Things to keep in mind when buying a meat grinder to rice potatoes

  1. Size/capacity: Since you’ll be using your meat grinder to rice potatoes, ensure to pick one that is big enough to accommodate your potatoes and that which can function effectively.
  2. Power supply: You need to consider the outputs of the motor as well. A model of 400 to 800 watts for mini or midsize models is good. While for extra-large models, go for 800 – 1200 watts. The one I recommended above is pretty okay and those the work perfectly.

Read Also: Can You Use A Meat Grinder To Make Peanut Butter?

Pro Steps To Ricing Potatoes Using A Meat Grinder

The following steps will be more straightforward if you own an Heavy-Duty Electric Meat Grinder, let get acquainted, shall we?

Step 1: Get Out The Attachment From The Pack

You probably didn’t realize, but your KitchenAid grinder has an attachment specifically for ricing potatoes (check your manual for more details). Bring out the attachment and attach it accordingly. You might need to wash it before use.

Step 2: Attach Your Grinder To A Suitable Spot (For Manual), Or Plug It In (For Electric Grinders)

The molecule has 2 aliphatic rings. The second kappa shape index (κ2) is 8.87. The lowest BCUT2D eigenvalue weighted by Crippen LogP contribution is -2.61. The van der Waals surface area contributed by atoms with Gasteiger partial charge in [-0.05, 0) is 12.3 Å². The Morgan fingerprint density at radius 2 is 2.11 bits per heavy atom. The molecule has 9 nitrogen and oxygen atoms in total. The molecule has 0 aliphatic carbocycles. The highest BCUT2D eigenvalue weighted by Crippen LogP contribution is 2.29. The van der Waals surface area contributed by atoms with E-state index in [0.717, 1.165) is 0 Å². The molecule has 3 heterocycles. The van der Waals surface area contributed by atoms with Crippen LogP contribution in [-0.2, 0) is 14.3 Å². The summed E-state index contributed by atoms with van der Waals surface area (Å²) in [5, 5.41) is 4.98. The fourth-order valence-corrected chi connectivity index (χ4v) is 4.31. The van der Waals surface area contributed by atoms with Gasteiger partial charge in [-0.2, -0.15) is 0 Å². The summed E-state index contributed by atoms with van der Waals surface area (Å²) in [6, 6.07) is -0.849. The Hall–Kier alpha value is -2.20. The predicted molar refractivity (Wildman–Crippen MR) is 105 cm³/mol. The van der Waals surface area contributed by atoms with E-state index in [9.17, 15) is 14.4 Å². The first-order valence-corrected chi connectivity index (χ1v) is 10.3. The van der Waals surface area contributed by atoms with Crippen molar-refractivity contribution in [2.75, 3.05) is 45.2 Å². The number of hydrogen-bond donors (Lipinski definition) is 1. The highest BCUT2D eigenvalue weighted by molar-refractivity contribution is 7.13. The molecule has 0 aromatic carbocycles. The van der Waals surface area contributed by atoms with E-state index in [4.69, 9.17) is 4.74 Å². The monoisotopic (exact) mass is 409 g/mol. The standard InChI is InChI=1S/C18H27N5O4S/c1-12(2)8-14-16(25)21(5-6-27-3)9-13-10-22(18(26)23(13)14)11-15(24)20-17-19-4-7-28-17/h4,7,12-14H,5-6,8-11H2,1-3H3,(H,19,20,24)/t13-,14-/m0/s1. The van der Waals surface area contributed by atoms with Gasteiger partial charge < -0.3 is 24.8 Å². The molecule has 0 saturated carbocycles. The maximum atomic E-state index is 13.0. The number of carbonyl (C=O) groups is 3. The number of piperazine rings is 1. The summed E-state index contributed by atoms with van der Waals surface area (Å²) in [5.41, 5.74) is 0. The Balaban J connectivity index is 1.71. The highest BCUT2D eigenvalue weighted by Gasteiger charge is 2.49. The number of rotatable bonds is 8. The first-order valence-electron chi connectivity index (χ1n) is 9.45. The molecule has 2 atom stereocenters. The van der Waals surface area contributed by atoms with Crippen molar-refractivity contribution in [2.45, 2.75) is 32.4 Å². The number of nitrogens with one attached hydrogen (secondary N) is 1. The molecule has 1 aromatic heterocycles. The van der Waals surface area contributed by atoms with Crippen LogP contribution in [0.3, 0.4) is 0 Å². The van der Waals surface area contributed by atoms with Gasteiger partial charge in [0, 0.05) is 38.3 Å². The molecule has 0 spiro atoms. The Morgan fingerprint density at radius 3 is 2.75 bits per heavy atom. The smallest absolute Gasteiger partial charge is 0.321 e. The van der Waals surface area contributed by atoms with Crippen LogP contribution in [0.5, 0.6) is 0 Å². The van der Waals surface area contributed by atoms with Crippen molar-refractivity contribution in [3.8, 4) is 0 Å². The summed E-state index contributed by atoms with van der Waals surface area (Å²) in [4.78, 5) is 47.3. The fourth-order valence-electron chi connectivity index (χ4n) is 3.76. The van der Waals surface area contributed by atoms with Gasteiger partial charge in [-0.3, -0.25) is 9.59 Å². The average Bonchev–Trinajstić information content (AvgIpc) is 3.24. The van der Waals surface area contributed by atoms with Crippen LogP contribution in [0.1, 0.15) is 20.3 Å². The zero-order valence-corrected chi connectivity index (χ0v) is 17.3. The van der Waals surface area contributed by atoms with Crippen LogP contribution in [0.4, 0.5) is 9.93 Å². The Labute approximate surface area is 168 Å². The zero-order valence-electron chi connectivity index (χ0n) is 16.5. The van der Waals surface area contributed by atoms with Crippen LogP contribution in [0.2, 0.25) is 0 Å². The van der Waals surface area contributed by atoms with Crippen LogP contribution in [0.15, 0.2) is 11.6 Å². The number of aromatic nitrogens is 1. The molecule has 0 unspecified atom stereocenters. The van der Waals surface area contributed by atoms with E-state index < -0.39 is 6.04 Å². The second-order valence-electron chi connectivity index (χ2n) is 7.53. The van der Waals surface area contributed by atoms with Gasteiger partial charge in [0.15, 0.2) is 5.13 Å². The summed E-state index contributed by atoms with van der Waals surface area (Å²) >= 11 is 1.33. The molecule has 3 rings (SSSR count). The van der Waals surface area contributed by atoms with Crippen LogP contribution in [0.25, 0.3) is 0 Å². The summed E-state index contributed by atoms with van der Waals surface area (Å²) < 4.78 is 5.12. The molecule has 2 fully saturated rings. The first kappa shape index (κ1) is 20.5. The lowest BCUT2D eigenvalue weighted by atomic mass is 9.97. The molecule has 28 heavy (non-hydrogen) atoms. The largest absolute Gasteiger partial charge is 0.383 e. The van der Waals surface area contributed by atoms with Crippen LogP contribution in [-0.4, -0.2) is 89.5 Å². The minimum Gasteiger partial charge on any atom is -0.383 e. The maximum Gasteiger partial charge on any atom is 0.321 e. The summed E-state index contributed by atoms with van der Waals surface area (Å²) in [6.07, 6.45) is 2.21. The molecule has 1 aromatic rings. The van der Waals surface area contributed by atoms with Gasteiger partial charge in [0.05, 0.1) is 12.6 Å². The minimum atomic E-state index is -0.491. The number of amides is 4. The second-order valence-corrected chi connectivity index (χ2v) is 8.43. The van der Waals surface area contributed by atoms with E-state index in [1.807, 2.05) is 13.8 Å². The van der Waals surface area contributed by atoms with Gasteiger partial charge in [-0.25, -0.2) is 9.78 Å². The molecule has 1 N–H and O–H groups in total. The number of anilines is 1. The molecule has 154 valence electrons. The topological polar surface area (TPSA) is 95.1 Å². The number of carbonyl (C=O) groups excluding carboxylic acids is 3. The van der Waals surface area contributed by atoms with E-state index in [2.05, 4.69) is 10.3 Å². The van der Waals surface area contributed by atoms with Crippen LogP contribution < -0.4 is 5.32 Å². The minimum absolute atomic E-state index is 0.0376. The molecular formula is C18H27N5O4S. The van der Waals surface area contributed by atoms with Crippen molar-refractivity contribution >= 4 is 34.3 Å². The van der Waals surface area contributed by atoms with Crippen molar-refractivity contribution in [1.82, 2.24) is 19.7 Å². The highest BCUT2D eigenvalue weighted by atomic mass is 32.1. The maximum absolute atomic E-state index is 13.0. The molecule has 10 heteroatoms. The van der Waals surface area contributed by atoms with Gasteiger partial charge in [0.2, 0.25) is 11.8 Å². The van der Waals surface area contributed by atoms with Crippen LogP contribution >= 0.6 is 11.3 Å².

Position your blender on a suitable spot, and endeavour to plug it in if it’s electric. Try running water through your grinder before ricing your potato; it will help to reduce the number of potatoes sticking on plates during the ricing process. Ensure you use clean water. Get your bowl and position it under the outlet of your meat grinder

Step 3: Pour In Your Potato And Start Ricing

As soon as you have attached the right attachment on your meat grinder, start the process of ricing your potato – it might be time-consuming depending on the size of your potato you intend to blend. Continue the ricing process until you are true with your potato.

Continue with your recipe after the ricing process, and I can assure you that there will be no lumps – unlike when you simply mash it.